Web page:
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 Luke 23:39-43


Suggested further reading: 2 Corinthians 5:1-10


If we search the Bible from Genesis to Revelation we shall not find a more striking proof that Christ is able to save to the uttermost. The time when the thief was saved was the hour of our Lord’s greatest weakness. He was hanging on the cross in agony. Yet even then He had the power to hear and grant a sinner’s petition.


The man whom our Lord saved as a wicked sinner at the point of death, with nothing in his past life to recommend him and nothing notable in his present position but a humble prayer. Yet he was shown mercy.


Do you want proof that salvation is of grace and not of works? We have it in the case before us. The dying thief was nailed hand and foot to the cross. He could literally do nothing to save his own soul. Yet even he, through Christ’s infinite grace, was saved. He had the assurance of Christ’s word.


Do we want proof that sacraments and ordinances and church membership are not essential to salvation? The dying thief is the proof. He repented, believed and was saved. The same is true for the vilest sinner today.


How near a dying believer is to rest and glory! The word ‘today’ (v. 43) contains a body of divinity. It tells us that the very moment a believer dies his soul is in happiness and in safekeeping. His full redemption is not yet come. His perfect bliss will not begin before the resurrection morning. But there is no mysterious delay, no season of suspense, no purgatory between his death and a state of reward. In the day that he breathes his last he goes to paradise. In the hour that he departs he is with Christ. (Phil. 1:23).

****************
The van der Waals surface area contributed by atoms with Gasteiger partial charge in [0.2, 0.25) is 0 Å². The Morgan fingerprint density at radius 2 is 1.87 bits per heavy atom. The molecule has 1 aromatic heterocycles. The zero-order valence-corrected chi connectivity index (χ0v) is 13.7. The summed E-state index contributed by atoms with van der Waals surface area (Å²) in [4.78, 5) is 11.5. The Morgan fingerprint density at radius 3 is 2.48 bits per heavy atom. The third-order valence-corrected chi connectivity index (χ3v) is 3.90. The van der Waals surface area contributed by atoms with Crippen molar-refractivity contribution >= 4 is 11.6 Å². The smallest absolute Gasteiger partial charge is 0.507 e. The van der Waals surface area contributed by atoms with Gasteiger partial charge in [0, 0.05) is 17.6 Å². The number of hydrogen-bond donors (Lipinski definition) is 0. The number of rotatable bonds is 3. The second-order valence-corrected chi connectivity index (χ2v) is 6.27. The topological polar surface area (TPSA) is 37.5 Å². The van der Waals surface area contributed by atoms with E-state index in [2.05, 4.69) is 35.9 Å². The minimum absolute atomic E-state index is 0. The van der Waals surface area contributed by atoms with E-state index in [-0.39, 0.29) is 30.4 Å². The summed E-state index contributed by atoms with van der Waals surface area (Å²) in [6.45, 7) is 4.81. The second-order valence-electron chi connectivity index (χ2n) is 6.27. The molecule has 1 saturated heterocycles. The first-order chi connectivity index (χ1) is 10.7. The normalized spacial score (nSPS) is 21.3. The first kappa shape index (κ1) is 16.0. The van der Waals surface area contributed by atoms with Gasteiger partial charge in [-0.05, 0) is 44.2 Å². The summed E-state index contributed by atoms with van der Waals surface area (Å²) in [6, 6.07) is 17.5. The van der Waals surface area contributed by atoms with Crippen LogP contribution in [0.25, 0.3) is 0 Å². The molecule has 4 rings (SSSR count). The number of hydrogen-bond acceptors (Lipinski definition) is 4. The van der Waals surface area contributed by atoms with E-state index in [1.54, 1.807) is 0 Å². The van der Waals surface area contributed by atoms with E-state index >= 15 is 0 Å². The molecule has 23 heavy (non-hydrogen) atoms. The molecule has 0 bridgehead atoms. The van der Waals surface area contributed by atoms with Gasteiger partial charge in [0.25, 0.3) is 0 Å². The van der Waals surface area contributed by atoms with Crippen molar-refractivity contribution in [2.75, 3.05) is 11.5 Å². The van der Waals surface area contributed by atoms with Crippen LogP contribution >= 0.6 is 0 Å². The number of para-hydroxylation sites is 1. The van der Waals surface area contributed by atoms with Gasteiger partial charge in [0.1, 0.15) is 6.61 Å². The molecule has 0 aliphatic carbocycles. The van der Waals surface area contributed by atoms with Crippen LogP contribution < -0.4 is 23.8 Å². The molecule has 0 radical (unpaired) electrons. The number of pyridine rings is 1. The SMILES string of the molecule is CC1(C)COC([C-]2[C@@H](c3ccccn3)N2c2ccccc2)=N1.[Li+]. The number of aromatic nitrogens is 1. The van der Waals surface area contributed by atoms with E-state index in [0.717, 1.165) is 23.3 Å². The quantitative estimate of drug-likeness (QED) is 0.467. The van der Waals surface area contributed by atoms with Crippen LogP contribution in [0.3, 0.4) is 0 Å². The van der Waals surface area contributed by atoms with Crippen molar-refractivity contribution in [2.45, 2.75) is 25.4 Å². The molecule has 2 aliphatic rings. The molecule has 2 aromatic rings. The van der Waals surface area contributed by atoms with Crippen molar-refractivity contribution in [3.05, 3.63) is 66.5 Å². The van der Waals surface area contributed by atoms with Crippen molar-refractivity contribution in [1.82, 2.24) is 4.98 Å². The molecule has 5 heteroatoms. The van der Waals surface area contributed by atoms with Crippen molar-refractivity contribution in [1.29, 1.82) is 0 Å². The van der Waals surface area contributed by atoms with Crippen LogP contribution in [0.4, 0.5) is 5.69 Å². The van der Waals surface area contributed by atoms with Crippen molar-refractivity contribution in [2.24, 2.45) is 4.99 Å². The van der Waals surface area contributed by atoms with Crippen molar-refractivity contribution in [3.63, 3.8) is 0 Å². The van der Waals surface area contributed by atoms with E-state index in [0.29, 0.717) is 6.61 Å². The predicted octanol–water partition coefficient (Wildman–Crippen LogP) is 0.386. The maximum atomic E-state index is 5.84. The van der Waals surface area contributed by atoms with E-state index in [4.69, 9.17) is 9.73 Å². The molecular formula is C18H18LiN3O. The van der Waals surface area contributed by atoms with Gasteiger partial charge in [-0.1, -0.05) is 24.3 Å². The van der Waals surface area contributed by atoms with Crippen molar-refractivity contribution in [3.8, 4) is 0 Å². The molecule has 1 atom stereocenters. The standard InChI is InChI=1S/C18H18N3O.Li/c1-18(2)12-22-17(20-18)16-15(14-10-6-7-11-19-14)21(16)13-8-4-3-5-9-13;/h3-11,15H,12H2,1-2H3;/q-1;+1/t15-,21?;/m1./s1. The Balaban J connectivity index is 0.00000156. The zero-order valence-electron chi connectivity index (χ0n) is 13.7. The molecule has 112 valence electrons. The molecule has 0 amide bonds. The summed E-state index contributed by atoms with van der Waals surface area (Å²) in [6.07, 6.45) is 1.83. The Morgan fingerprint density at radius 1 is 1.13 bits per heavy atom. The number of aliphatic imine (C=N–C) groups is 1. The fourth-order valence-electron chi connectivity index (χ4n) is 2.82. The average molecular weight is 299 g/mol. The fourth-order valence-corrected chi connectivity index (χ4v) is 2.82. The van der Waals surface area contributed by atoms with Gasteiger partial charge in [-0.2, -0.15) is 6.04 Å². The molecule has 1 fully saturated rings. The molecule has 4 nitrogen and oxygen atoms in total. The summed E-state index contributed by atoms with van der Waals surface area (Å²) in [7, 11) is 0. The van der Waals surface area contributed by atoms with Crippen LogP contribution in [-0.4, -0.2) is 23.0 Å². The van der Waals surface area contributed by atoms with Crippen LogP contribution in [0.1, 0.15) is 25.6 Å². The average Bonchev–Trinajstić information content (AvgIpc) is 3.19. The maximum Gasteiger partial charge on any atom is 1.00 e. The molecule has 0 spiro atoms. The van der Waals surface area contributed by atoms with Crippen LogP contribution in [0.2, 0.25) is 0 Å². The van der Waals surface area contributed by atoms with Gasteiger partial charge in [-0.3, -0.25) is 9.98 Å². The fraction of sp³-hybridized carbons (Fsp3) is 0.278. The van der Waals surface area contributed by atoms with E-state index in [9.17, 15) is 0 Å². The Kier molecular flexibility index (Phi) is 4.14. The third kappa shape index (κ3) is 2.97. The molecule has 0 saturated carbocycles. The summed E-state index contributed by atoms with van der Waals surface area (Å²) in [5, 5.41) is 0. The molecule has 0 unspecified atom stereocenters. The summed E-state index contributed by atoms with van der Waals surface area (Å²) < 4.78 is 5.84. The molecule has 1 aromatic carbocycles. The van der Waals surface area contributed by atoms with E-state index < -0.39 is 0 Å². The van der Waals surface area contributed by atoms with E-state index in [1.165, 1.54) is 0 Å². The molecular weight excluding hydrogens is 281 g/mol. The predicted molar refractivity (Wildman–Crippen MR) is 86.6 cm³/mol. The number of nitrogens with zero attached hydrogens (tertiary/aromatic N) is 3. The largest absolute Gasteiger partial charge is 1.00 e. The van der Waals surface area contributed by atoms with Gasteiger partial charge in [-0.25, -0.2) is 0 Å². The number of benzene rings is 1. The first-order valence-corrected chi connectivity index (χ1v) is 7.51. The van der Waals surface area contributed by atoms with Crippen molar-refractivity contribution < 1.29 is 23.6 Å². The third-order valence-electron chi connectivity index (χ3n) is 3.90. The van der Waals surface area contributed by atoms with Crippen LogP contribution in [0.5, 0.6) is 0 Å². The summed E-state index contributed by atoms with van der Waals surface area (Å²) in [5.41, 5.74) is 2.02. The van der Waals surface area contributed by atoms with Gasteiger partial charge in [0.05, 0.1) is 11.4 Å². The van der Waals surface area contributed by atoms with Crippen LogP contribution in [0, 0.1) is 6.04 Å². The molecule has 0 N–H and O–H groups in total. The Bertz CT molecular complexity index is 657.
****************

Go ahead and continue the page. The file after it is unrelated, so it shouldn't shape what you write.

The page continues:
Let us remember these things when our believing friends fall asleep in Jesus. We must not sorrow for them as those who have no hope. While we are sorrowing they are rejoicing. While we are putting on our mourning and weeping at their funerals they are safe and happy with the Lord. For ourselves to die is a solemn thing. But if we die in the Lord then we need not doubt that to die is gain.




For meditation:      Do you, like the thief think yourself worth nothing more than a place in Christ’s thoughts? Such humility Christ rewards.

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